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Bendix tech tips: Bumper to bumper winter prep

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ELYRIA, Ohio — Technically, no, winter’s not here yet. But in the practical sense, the season’s dropping temperatures, snow and ice are already impacting large parts of North America, so it’s time to make sure trucks and fleets are prepared.

This installment of the Bendix Tech Tips Series offers 12 pieces of air system, electronics and wheel-end advice to help keep your vehicle in good operating condition as things get frosty.

 Air Systems (Tips from Richard Nagel, Bendix director of marketing and customer solutions, Charging)

  1. Keep it dry: Moisture in the air system can condense and freeze, increasing the odds of brake and valve malfunctions. If the air dryer cartridge hasn’t been replaced lately, now is the time to do it. Bendix recommends oil-coalescing cartridges like the PuraGuard, since oil aerosols passed into the system can be particularly harmful.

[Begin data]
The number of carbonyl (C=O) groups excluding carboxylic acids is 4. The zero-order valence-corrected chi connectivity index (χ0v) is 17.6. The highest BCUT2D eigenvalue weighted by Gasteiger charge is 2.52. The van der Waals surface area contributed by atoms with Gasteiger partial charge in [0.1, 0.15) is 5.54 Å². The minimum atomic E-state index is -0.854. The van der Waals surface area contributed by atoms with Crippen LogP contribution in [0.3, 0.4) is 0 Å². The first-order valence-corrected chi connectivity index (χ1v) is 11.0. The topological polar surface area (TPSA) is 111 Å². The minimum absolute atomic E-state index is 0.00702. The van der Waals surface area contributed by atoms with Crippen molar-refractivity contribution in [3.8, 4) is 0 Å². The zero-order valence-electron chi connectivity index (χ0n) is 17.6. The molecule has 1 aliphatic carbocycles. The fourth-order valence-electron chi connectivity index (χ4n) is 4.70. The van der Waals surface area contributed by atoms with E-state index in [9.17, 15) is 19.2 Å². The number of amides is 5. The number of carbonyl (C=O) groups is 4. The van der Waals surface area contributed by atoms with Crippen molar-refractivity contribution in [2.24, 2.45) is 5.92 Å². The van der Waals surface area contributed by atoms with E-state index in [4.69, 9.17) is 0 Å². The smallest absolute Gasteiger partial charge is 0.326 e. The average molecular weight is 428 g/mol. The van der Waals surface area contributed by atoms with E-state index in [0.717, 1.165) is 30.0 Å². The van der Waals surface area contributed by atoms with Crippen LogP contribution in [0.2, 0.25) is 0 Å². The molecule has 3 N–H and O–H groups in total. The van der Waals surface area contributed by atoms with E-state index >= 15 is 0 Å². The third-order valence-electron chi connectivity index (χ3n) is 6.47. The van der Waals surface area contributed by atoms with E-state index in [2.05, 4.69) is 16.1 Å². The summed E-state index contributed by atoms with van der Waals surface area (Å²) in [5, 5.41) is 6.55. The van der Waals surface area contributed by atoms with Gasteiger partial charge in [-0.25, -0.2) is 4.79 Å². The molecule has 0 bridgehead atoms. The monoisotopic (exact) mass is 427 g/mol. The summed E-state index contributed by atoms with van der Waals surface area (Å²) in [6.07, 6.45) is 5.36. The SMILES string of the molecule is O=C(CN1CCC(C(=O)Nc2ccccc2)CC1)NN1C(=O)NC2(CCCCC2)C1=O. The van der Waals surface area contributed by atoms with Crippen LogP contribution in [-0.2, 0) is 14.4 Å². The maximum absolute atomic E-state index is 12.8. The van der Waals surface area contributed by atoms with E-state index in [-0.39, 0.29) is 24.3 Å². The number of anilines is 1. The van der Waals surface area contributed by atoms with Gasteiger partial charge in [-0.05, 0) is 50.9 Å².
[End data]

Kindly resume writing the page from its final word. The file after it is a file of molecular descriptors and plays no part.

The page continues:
2. Check the dryer’s purge valve for corrosion or grit accumulation and replace it if necessary. Corrosive road chemicals can damage the purge valve and putting in a new one as a safeguard is a relatively quick and simple bit of preventive maintenance.
  3. Manually drain the air tanks to start the season: Today’s vehicles use compressed air for more non-braking functions, including automated manual transmissions (AMTs), advanced safety systems, and emissions controls. Draining every three months is generally sufficient for typical line haul trucks, but more often – monthly or even weekly – is recommended for vehicles with high air demand, like vocational trucks.
  4. Unless it’s an emergency, avoid using de-icing solutions on an air system: They can corrode O-rings and valve seals. (If one must be used, limit the exposure to as small an area as possible and keep an eye on the affected parts.)

Electronics and Controls (Tips from Fred Andersky, Bendix director of marketing and customer solutions, Controls)

  1. Remember that driver assistance technologies – like stability and collision mitigation – rely on maintenance of lower level systems like tires and the brakes to ensure performance in the field. Maintaining these systems is especially critical in winter when electronic systems may be called on more often to help mitigate crashes. Check tires for adequate tread depth and proper wear, and wheel-ends for tight bolts and cracks.